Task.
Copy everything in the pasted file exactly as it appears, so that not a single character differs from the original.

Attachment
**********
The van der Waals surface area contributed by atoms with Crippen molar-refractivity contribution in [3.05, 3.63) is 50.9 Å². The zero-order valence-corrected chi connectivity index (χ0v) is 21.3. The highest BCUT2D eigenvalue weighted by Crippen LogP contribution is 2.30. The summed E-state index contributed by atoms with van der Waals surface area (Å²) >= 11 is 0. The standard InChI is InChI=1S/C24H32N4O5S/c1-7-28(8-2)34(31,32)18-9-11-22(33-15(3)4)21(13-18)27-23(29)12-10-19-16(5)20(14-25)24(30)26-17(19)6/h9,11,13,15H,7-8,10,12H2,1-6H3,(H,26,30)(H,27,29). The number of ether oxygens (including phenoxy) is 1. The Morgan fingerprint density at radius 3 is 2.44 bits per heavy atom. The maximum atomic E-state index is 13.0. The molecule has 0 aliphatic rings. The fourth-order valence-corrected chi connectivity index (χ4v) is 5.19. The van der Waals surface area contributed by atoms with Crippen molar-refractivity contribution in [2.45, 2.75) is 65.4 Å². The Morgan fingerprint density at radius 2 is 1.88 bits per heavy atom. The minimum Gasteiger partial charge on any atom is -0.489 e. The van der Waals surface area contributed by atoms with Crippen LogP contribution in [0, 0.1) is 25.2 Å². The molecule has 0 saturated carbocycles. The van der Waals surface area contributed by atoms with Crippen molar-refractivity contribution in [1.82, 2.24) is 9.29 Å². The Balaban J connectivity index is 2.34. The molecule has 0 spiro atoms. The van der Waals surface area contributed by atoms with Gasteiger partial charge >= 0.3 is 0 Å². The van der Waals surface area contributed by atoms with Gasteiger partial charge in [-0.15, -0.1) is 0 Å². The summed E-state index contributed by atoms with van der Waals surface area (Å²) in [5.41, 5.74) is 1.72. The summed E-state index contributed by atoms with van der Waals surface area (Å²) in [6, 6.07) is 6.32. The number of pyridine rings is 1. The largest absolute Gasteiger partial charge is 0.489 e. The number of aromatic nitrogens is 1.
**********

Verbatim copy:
The van der Waals surface area contributed by atoms with Crippen molar-refractivity contribution in [3.05, 3.63) is 50.9 Å². The zero-order valence-corrected chi connectivity index (χ0v) is 21.3. The highest BCUT2D eigenvalue weighted by Crippen LogP contribution is 2.30. The summed E-state index contributed by atoms with van der Waals surface area (Å²) >= 11 is 0. The standard InChI is InChI=1S/C24H32N4O5S/c1-7-28(8-2)34(31,32)18-9-11-22(33-15(3)4)21(13-18)27-23(29)12-10-19-16(5)20(14-25)24(30)26-17(19)6/h9,11,13,15H,7-8,10,12H2,1-6H3,(H,26,30)(H,27,29). The number of ether oxygens (including phenoxy) is 1. The Morgan fingerprint density at radius 3 is 2.44 bits per heavy atom. The maximum atomic E-state index is 13.0. The molecule has 0 aliphatic rings. The fourth-order valence-corrected chi connectivity index (χ4v) is 5.19. The van der Waals surface area contributed by atoms with Crippen molar-refractivity contribution in [2.45, 2.75) is 65.4 Å². The Morgan fingerprint density at radius 2 is 1.88 bits per heavy atom. The minimum Gasteiger partial charge on any atom is -0.489 e. The van der Waals surface area contributed by atoms with Crippen LogP contribution in [0, 0.1) is 25.2 Å². The molecule has 0 saturated carbocycles. The van der Waals surface area contributed by atoms with Crippen molar-refractivity contribution in [1.82, 2.24) is 9.29 Å². The Balaban J connectivity index is 2.34. The molecule has 0 spiro atoms. The van der Waals surface area contributed by atoms with Gasteiger partial charge >= 0.3 is 0 Å². The van der Waals surface area contributed by atoms with Gasteiger partial charge in [-0.15, -0.1) is 0 Å². The summed E-state index contributed by atoms with van der Waals surface area (Å²) in [5.41, 5.74) is 1.72. The summed E-state index contributed by atoms with van der Waals surface area (Å²) in [6, 6.07) is 6.32. The number of pyridine rings is 1. The largest absolute Gasteiger partial charge is 0.489 e. The number of aromatic nitrogens is 1.